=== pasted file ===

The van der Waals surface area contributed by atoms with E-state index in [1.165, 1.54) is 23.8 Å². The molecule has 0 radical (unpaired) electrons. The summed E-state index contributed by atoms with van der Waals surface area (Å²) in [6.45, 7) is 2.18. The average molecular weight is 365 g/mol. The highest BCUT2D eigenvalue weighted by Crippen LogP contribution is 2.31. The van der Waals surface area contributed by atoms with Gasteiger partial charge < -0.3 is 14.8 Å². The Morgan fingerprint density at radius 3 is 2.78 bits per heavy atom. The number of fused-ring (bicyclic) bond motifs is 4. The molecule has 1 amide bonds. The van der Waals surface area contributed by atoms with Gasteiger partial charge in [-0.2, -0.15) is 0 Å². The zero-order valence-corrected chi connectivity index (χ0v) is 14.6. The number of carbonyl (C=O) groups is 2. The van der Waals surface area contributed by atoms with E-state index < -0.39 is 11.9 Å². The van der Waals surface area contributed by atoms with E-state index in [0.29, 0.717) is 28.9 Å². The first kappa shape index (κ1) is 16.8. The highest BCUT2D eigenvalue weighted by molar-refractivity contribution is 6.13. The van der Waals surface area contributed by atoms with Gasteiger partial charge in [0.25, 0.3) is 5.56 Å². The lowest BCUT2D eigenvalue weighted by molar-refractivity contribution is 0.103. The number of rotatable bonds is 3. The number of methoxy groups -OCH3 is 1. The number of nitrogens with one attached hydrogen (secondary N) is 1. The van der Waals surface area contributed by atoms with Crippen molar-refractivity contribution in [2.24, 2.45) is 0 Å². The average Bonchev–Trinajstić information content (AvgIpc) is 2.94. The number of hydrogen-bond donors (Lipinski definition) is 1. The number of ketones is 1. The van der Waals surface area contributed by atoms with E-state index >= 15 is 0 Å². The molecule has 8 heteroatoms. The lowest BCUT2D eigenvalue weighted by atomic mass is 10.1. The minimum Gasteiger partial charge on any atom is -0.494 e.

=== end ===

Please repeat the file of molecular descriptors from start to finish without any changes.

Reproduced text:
The van der Waals surface area contributed by atoms with E-state index in [1.165, 1.54) is 23.8 Å². The molecule has 0 radical (unpaired) electrons. The summed E-state index contributed by atoms with van der Waals surface area (Å²) in [6.45, 7) is 2.18. The average molecular weight is 365 g/mol. The highest BCUT2D eigenvalue weighted by Crippen LogP contribution is 2.31. The van der Waals surface area contributed by atoms with Gasteiger partial charge < -0.3 is 14.8 Å². The Morgan fingerprint density at radius 3 is 2.78 bits per heavy atom. The number of fused-ring (bicyclic) bond motifs is 4. The molecule has 1 amide bonds. The van der Waals surface area contributed by atoms with Gasteiger partial charge in [-0.2, -0.15) is 0 Å². The zero-order valence-corrected chi connectivity index (χ0v) is 14.6. The number of carbonyl (C=O) groups is 2. The van der Waals surface area contributed by atoms with E-state index < -0.39 is 11.9 Å². The van der Waals surface area contributed by atoms with E-state index in [0.29, 0.717) is 28.9 Å². The first kappa shape index (κ1) is 16.8. The highest BCUT2D eigenvalue weighted by molar-refractivity contribution is 6.13. The van der Waals surface area contributed by atoms with Gasteiger partial charge in [0.25, 0.3) is 5.56 Å². The lowest BCUT2D eigenvalue weighted by molar-refractivity contribution is 0.103. The number of rotatable bonds is 3. The number of methoxy groups -OCH3 is 1. The number of nitrogens with one attached hydrogen (secondary N) is 1. The van der Waals surface area contributed by atoms with Crippen molar-refractivity contribution in [2.24, 2.45) is 0 Å². The average Bonchev–Trinajstić information content (AvgIpc) is 2.94. The number of hydrogen-bond donors (Lipinski definition) is 1. The number of ketones is 1. The van der Waals surface area contributed by atoms with E-state index >= 15 is 0 Å². The molecule has 8 heteroatoms. The lowest BCUT2D eigenvalue weighted by atomic mass is 10.1. The minimum Gasteiger partial charge on any atom is -0.494 e.